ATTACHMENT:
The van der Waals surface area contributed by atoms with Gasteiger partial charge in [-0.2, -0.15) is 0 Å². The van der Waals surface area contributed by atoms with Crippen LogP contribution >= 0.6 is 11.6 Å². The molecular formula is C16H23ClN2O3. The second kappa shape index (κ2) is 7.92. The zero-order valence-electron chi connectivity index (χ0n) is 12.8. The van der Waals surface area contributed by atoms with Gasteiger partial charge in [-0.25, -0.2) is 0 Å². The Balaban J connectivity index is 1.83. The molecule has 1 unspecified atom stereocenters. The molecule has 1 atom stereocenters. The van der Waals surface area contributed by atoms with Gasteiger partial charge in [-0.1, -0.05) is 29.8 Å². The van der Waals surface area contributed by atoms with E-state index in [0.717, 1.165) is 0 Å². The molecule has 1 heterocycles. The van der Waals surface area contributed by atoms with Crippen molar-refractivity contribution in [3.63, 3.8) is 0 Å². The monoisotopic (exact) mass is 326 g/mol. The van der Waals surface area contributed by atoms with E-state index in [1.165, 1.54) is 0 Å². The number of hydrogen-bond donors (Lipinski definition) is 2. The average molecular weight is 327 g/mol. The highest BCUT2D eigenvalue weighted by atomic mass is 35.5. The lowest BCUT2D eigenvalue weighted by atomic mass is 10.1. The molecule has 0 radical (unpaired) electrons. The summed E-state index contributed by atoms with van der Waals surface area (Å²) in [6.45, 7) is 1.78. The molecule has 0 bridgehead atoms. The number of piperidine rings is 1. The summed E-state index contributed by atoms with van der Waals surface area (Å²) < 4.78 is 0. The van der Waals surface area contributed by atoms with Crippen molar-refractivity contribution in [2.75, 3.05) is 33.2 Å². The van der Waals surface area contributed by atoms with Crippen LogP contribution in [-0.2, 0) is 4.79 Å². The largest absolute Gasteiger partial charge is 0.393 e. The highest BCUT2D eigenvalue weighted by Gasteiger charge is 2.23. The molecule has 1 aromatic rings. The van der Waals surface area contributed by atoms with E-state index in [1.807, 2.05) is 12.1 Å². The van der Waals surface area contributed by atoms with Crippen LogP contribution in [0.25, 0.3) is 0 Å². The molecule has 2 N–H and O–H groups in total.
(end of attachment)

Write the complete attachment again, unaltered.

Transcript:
The van der Waals surface area contributed by atoms with Gasteiger partial charge in [-0.2, -0.15) is 0 Å². The van der Waals surface area contributed by atoms with Crippen LogP contribution >= 0.6 is 11.6 Å². The molecular formula is C16H23ClN2O3. The second kappa shape index (κ2) is 7.92. The zero-order valence-electron chi connectivity index (χ0n) is 12.8. The van der Waals surface area contributed by atoms with Gasteiger partial charge in [-0.25, -0.2) is 0 Å². The Balaban J connectivity index is 1.83. The molecule has 1 unspecified atom stereocenters. The molecule has 1 atom stereocenters. The van der Waals surface area contributed by atoms with Gasteiger partial charge in [-0.1, -0.05) is 29.8 Å². The van der Waals surface area contributed by atoms with E-state index in [0.717, 1.165) is 0 Å². The molecule has 1 heterocycles. The van der Waals surface area contributed by atoms with Crippen molar-refractivity contribution in [3.63, 3.8) is 0 Å². The monoisotopic (exact) mass is 326 g/mol. The van der Waals surface area contributed by atoms with E-state index in [1.165, 1.54) is 0 Å². The number of hydrogen-bond donors (Lipinski definition) is 2. The average molecular weight is 327 g/mol. The highest BCUT2D eigenvalue weighted by atomic mass is 35.5. The lowest BCUT2D eigenvalue weighted by atomic mass is 10.1. The molecule has 0 radical (unpaired) electrons. The summed E-state index contributed by atoms with van der Waals surface area (Å²) in [6.45, 7) is 1.78. The molecule has 0 bridgehead atoms. The number of piperidine rings is 1. The summed E-state index contributed by atoms with van der Waals surface area (Å²) < 4.78 is 0. The van der Waals surface area contributed by atoms with Crippen molar-refractivity contribution in [2.75, 3.05) is 33.2 Å². The van der Waals surface area contributed by atoms with Crippen LogP contribution in [-0.2, 0) is 4.79 Å². The largest absolute Gasteiger partial charge is 0.393 e. The highest BCUT2D eigenvalue weighted by Gasteiger charge is 2.23. The molecule has 1 aromatic rings. The van der Waals surface area contributed by atoms with E-state index in [1.807, 2.05) is 12.1 Å². The van der Waals surface area contributed by atoms with Crippen LogP contribution in [0.25, 0.3) is 0 Å². The molecule has 2 N–H and O–H groups in total.